Wednesday, May 11, 2005

Old News That Still Upsets

I took my first look at the new Huffington blog this morning, and already I'm feeling that old sense of outrage that boiled up last November and has since died back (somewhat) to a bitter level of bile at the back of my throat, always there and always threatening to rise up and choke me like it did right after the election. The election. The stolen, illegitimate contest in which Preznit Shit For Brains somehow (read: by subterfuge, fraud and cheating) managed to hang on to power for another four years; four years in which he will attempt to gut every successful social program still extant, to pack the judiciary with the most extreme right-wing judges ever seen in this country, to carry on even more deadly and devastating military blunders around the globe, to further degrade the environment of this country and to create a deficit so overwhelming that our children and grandchildren will be unable to fund any sort of government programs that might actually help the average American because they will be so busy paying off our creditors in China and Japan.

Contributor Jim Lampley, the former sports broadcaster, pulls no punches in declaring the 2004 election to be fraudulent and illegitimate. He rightly calls it the "biggest story of our lives," and decries today's docile, bought-and-paid-for mainstream media for ignoring this crisis that he says is bigger than Watergate. I have to agree with him on this. When Watergate happened, we still had effective checks and balances in place to ensure that our country would survive. We still had a legitimate press corps willing to question those in power, to seek out and publish the truth, no matter where the trail might lead. These days, we are subject to blanket coverage of Scott Peterson and Michael Jackson, American Idols and runaway brides, and the media either ignore big issues or simply parrot official talking points and spin. Columnists like John Tierney in the NY Times suggest that the media stop reporting the news out of Iraq in an effort to... what? Make the insurgents stop fighting, or make the American people stop thinking about it? The country as a whole has been (and continues to be) dumbed down, and panem et circenses is the order of the day.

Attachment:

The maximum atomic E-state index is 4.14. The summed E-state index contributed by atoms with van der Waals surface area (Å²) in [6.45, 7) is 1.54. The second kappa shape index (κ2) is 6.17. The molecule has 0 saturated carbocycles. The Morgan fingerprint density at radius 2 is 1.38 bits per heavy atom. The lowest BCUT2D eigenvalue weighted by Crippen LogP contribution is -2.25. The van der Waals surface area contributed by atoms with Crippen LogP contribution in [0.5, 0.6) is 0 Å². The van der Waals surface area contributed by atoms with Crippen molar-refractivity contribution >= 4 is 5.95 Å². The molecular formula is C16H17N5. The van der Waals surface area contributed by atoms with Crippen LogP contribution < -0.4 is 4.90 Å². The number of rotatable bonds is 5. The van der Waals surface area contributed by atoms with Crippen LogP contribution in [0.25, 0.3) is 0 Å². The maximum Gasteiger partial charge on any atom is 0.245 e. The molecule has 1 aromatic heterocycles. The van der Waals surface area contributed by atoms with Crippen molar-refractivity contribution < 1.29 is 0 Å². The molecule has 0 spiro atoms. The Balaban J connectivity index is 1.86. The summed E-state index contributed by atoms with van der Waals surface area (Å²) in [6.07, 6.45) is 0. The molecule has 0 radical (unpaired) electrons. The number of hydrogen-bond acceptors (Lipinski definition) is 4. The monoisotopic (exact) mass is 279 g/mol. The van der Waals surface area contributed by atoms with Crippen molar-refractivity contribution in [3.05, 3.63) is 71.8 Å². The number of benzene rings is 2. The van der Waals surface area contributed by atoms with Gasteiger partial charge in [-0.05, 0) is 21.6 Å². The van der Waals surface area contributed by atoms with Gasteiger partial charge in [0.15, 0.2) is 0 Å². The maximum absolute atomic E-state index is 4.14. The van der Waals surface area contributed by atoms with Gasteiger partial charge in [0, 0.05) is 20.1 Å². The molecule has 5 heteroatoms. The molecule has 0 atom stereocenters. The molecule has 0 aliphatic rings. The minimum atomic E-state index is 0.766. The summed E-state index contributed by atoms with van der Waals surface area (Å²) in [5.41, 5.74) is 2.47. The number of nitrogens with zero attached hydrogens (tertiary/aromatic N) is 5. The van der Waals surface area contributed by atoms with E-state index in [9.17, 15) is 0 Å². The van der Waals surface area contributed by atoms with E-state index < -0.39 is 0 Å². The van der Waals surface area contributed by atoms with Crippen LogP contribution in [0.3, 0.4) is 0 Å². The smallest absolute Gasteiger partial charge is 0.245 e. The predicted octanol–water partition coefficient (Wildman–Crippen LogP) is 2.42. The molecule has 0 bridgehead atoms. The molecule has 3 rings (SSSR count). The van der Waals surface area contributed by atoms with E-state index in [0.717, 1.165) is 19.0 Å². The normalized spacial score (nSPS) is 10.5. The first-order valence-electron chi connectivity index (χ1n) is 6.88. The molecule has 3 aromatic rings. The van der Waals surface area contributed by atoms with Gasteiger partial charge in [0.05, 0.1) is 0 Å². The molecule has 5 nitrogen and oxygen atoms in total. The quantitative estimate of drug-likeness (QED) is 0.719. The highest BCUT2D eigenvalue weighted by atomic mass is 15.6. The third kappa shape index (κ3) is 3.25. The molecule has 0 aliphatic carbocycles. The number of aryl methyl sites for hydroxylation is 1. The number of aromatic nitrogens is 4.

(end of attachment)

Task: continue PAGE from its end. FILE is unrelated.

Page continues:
Here's the final paragraph from Lampley's post:

"Karl Rove isn't capable of conceiving and executing such a grandiose crime? Wake up. They did it. The silence of traditional media on this subject is enough to establish their newfound bankruptcy. The revolution will have to start here. I challenge every other thinker at the Huffington Post: is there any greater imperative than to reverse this crime and reestablish democracy in America? Why the mass silence? Let's go to work with the circumstantial evidence, begin to narrow from the outside in, and find some witnesses who will turn. That's how they cracked Watergate. This is bigger, and I never dreamed I would say that in my baby boomer lifetime."

It would appear to the casual observer that this fight may have already been lost. Mention of the 2004 election having been less than above-board usually generates hoots of derision and calls for adjustment of one's tin-foil hat. Yet the evidence is strong that we are now suffering under a second four-year term of illegitimacy, a second stolen presidency, and that there is virtually nothing we can do about it. This is what makes me worried about the future. If they can do it once, they can do it twice. If they can do it twice, why would they ever stop doing it? In a world where honesty and justice prevail, we would already have been rid of that evil clown in the White House. After the shenanigans of the past year, and the plummeting approval ratings of the current arrogant majority, we could also look forward to the Republicans losing seats in both houses of Congress in the 2006 elections. But when the game is fixed, you can't count on anything.

It can happen here. It has happened here. It will continue to happen here. We are so fucked.
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